PC Power and Cooling SleekLine 3000MX

SAN FRANCISCO (10/07/2003) - WHAT'S HOT: Powered by Intel's 3.2-GHz Pentium 4 processor (with an 800-MHz frontside bus) and a gigabyte of dual-channel DDR400 memory, the PC Power and Cooling Inc. SleekLine 3000MX proved a robust performer. It achieved an impressive 136 score on PC WorldBench 4 tests--the fastest performance we've recorded for a system with this configuration. The all-black steel case measures less than 4 inches high, and is quiet, due to its three small fans and hushed power supply.

PC Power and Cooling sells Sony Corp.'s 17-inch, wide-screen SDM V72W LCD monitor with this SleekLine. We've liked this monitor in previous testing, and we liked both its image quality and the sound of its built-in speakers when we used it with the SleekLine 3000MX.

Our test configuration included Sony's DRU510A DVD drive, an US$299 option on the 3000MX, but one we recommend choosing. This do-it-all drive is compatible with both DVD-R/RW and DVD+R/RW, as well as CD-R and CD-RW, formats. To store video or to perform other disk-intensive work, the 3000MX comes with a boatload of storage--a total of 240GB on two 120GB Serial ATA hard drives in a RAID 0 (or striped) configuration.

WHAT'S NOT: At $3798, this PC is quite expensive. You pay handsomely for Intel's current top-of-the-line processor and Sony's LCD display. Add a set of Logitech Z-680 speakers (a $349 option not included in our review package), and this system could set you back over $4000.

The company backs the 3000MX with a three-year warranty, but unlike many other companies, PC Power and Cooling doesn't provide on-site service; nor is there telephone technical support on weekends. If you need to return the system for repairs, though, the company will send out a loaner overnight.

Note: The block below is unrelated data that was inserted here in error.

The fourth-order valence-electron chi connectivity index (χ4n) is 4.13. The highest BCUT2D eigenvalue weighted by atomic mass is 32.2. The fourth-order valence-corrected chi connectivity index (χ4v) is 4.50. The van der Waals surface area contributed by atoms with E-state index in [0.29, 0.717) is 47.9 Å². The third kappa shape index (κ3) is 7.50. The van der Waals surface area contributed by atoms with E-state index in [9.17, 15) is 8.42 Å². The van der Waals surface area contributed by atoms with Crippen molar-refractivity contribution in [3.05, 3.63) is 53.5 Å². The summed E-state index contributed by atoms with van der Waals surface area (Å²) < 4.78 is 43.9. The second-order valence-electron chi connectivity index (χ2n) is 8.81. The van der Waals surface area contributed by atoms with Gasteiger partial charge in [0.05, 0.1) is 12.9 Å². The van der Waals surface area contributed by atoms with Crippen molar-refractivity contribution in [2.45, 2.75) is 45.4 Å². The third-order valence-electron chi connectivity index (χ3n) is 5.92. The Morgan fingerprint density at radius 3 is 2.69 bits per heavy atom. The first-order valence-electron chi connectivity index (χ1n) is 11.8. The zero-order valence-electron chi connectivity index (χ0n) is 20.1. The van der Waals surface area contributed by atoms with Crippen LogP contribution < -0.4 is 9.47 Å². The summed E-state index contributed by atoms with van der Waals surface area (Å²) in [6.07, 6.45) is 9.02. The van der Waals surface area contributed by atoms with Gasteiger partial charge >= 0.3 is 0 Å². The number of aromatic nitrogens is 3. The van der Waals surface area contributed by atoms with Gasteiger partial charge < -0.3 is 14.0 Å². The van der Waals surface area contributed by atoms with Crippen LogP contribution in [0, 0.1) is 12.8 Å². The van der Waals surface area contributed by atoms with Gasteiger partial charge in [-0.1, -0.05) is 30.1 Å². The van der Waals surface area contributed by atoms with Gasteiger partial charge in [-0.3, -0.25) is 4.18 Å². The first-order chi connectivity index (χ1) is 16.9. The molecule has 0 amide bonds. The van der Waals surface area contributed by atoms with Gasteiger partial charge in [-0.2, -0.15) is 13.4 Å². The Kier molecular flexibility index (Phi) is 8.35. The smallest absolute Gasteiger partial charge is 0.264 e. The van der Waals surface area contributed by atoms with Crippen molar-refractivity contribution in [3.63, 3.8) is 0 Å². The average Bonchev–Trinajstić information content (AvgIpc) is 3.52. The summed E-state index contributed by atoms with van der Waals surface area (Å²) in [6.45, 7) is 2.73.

As attractive as the Sony monitor is, it presented a few problems in our hands-on tests. When playing games, you'll have to switch the display to Normal View, which reduces screen real estate to that of a 15-inch LCD. Otherwise, game images will look slightly elongated in the wide-screen format (unless the games specifically support such a display). Furthermore, the LCD can't run resolutions higher than 1024 by 768, skimpy for a 17-inch LCD. Most 17-inch LCDs we've evaluated have an optimal resolution of 1280 by 1024, comparable to the screen real estate of a 19-inch CRT.

SleekLine's pamphlet-size user guide contains only rudimentary information. For example, the troubleshooting section covers the status lights on the case front and nothing more, while the set-up instructions don't go much beyond simple diagrams and lack troubleshooting tips. The company does provide separate manufacturer manuals for the LCD, mouse, and keyboard, but not for the rewritable DVD drive.

WHAT ELSE: We saw impressive frame rates at 16-bit color resolutions from the ATI Technologies Inc. Radeon 9700 Pro graphics card, but the inability to run the monitor at 1280 by 1024 pixels is limiting.

To take off the top panel and open the case, you'll have to remove eight tiny screws. Since there's little headroom in this compact case, you can add only an AGP card and two memory modules, but unlike other SleekLine systems we've reviewed, the 3000MX can take a full-sized graphics card. We found an exceptionally tidy layout with cables and wires neatly tucked out of the way.

Two FireWire ports (one each on front and back) let you connect devices such as hard drives or DV camcorders. Also on the back are six USB 2.0 ports (with one more up front) and jacks for speakers, headphones, and a microphone, plus a line-out port to hook up a high-end audio device such as a stereo receiver. Missing, however, are front-mounted audio jacks, which would make it easier to occasionally connect a headphone set.

The Logitech Inc. wireless keyboard has a detachable palm rest, nine customizable keys to launch Web sites, and buttons that control audio settings.

UPSHOT: Costing more than a few pretty pennies, the 3000MX offers sleek styling and high-end entertainment components. Its low-rise case height is perfect for space-constrained A/V shelves, and its performance will satisfy power-hungry users.

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